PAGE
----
I STRONGLY believe the impact of the crisis crossing over presidents is often underappreciated and overlooked. From a centrist perspective, there are many websites, blogs and literature that discuss this topic;
Republicans were SHELLACKED in 2008 across the board. In early 2008, Obama’s presidential election was a foregone conclusion. The main course for his meal, for his platform was healthcare reform. Fortunately, or unfortunately depending on perspective, the issue of economy and the looming financial crisis detracted his attention, energy and some political capital.
Out of the embarrassing defeat of conservatives in 2008 was born “The Opposition Strategy”, it’s a MUST READ historical context of how we got to where we are today. The most interesting nugget in the transcript, for me, was an inert statement;
“They began to talk about what had gone wrong. And what they decided was that they had — That Republicans had walked away from their own principles. And they were referring to the big spending that took place under the Bush administration principally.” ~ Robert Draper
This was a profound statement, we might even say an admission of guilt. A regret among the most senior republican leadership the blank check they gave president Bush for 8 years could be the demise of conservatives in Washington not for an election or two but rather for a generation or two. This conversation led to a cohesive and unified Obama Opposition strategy and a way forward to recapture their sense of direction (small government).
I sincerely hope you take the time to read The Opposition Strategy transcript. The discussion above that cites Robert Draper occurred on the night of the inauguration of Barack Obama. The republican leadership showed up for dinner and drinks in the early evening feeling as battered and beaten as one can feel. Constructive conversation throughout the night led to a strategy, a purpose, a mission and also the seeds of the Tea Party.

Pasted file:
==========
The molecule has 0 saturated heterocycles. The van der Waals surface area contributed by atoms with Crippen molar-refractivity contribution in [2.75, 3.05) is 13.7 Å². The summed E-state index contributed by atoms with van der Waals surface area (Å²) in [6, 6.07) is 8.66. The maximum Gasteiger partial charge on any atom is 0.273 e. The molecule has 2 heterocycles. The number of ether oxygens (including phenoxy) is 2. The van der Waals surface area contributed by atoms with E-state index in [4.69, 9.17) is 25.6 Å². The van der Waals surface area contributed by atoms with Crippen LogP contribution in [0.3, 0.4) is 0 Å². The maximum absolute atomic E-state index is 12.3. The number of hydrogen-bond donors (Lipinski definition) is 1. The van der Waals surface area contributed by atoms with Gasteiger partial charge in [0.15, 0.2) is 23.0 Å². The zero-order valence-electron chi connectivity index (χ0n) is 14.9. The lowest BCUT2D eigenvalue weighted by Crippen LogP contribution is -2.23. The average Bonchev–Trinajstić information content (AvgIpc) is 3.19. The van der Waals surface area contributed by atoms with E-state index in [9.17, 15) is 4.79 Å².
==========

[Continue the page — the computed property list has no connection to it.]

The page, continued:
Newton’s 3rd Law of Gravity: Every Action has an Equal and Opposite Reaction; is just as applicable in the subjective world of politics as it is in the objective world of physics.
Political decisions are NOT made in a vacuum, every decision has risks and it has rewards. Sometimes the risks are not fully disclosed (i.e. fallout from ACA deal making with Pharma and Insurance) and sometimes the risks are simply not known (moral hazard of Bush $700 billion TARP bailout, this risk could live FOREVER – “you bailed them out once, why can’t you do it again”.)
Likewise, rewards tend to be realized more in the short term (ACA, Social Security, Iraq War) and the legacy of such decisions are transferred on the political balance sheet from reward to risk (costs of ACA, maintaining fiscal sustainability of Social Security, War in Iraq creating a power vacuum in the middle east).
While you may judge your leaders based upon your own set of sacred standards, it remains that there are hundreds of millions of people that have a different set of standards, keep this in mind when getting a debate among friends starts to get heated;